2.     O’Sullivan, P. (2012) ‘It’s time for change with the management of non-specific chronic low back pain‘, British Journal of Sports Medicine, 46(4), 224-227.

Back Pain Myth Busting Part 4

This series of blogs is to help bring some clarity with what to expect with back pain and what the evidence is telling us.

Next up are two biggies. How should I sit and can I lift with a spinal injury? Posture is an important factor with both positions but it’s understanding how it can be effective while recovering.

 

7 The perfect sitting posture may not exist

The body is designed to move. If we sustain a position for too long, we end up loading an area more than it’s designed for. This can either be in a slouched position or even sitting erect. It’s important to alternate our sitting positions to avoid pain and adaptations (1). This can be done with changing sitting positions, getting up regularly and doing tasks in standing that you would normally do sitting (i.e. taking phone calls). Try to change position every 20minutes.

Knowing that movement through range in sitting is necessary to gain confidence in your spine instead of being rigid/protective. (2)

 

8 Exercise and resistance training

Lower back pain can cause people to fear and avoid certain activities that involve bending, lifting and twisting (3). However, it is important that we encourage this within a safe environment, to gain confidence and reach better outcomes.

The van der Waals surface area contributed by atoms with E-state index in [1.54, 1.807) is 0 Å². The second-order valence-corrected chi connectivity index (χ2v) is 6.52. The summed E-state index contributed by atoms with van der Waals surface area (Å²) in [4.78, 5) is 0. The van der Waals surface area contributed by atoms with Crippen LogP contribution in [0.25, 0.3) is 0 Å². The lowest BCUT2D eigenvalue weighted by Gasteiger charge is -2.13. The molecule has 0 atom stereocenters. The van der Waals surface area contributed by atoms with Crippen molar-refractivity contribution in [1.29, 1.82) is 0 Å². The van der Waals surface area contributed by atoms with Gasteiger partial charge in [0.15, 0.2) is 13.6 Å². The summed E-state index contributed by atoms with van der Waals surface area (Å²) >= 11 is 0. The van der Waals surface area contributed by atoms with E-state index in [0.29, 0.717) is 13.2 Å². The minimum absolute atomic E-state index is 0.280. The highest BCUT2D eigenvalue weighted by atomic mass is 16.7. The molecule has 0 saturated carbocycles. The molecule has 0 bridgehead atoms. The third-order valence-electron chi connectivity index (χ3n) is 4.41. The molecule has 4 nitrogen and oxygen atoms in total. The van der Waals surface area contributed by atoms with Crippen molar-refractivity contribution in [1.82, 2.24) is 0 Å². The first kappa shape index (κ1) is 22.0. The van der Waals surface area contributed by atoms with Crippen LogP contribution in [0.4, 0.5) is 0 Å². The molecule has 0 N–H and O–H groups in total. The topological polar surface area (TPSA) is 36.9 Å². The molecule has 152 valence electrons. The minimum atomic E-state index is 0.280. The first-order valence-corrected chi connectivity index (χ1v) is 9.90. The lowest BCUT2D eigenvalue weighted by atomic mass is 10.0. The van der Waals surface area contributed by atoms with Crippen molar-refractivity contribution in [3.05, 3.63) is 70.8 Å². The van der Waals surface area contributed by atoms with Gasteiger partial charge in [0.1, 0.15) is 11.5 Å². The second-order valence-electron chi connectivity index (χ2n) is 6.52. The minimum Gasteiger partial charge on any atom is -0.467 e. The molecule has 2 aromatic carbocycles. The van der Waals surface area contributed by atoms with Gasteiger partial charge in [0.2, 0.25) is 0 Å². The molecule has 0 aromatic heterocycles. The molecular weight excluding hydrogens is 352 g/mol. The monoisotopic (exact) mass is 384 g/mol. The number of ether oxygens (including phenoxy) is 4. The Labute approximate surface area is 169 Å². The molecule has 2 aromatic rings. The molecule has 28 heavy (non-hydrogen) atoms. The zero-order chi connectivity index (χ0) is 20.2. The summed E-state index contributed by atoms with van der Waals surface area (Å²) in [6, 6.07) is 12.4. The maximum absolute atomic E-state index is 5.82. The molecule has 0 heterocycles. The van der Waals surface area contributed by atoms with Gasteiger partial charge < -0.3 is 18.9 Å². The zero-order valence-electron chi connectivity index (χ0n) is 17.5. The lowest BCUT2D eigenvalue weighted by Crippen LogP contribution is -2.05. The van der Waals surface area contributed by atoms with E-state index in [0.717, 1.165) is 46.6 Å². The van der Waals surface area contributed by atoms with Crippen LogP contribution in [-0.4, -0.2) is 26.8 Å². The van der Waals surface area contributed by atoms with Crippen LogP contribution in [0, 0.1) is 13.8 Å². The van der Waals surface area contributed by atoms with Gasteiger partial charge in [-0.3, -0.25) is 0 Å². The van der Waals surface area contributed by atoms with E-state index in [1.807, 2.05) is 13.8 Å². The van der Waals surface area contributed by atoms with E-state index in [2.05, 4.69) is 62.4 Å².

Initially it may be sore practising these movements, but as mentioned previously it’s about understanding the type of pain you feel. This will help strengthen the spine and supporting structures, getting you back to lifting, running and jumping.

Studies have shown great benefits and long-term safety of various types of exercises (4) including high load resistance training (5).

 

1.     Zemp et al, (2013) In vivo spinal posture during upright and reclined sitting in an office chair. BioMed Research International.

2.     Baumgartner et al, (2012) The spinal curvature of three different sitting positions analysed in an open MRI scanner. The Scientific World Journal.

3.     Thomas et al, (2008) The relationship between pain-related fear and lumbar flexion during natural recovery from low back pain. Eur Spine J.

4.     Steele et al (2015) A Review of the Clinical Value of Isolated Lumbar Extension Resistance Training for Chronic Low Back Pain; American Academy of Physical Medicine and Rehabilitation

5.     Pieber et al (2014) Long-term effects of an outpatient rehabilitation program in patients with chronic recurrent low back pain; Eur Spine J

Back Pain Myth Busting Part 3

This series of blogs is to help bring some clarity with what to expect with back pain and what the evidence is telling us.

You may have heard of the phrase, Pain doesn’t hurt. In some cases, it doesn’t. Also, the urgency for having spinal surgery may want to be reconsidered based on the research.

 

5 More pain does not mean more damage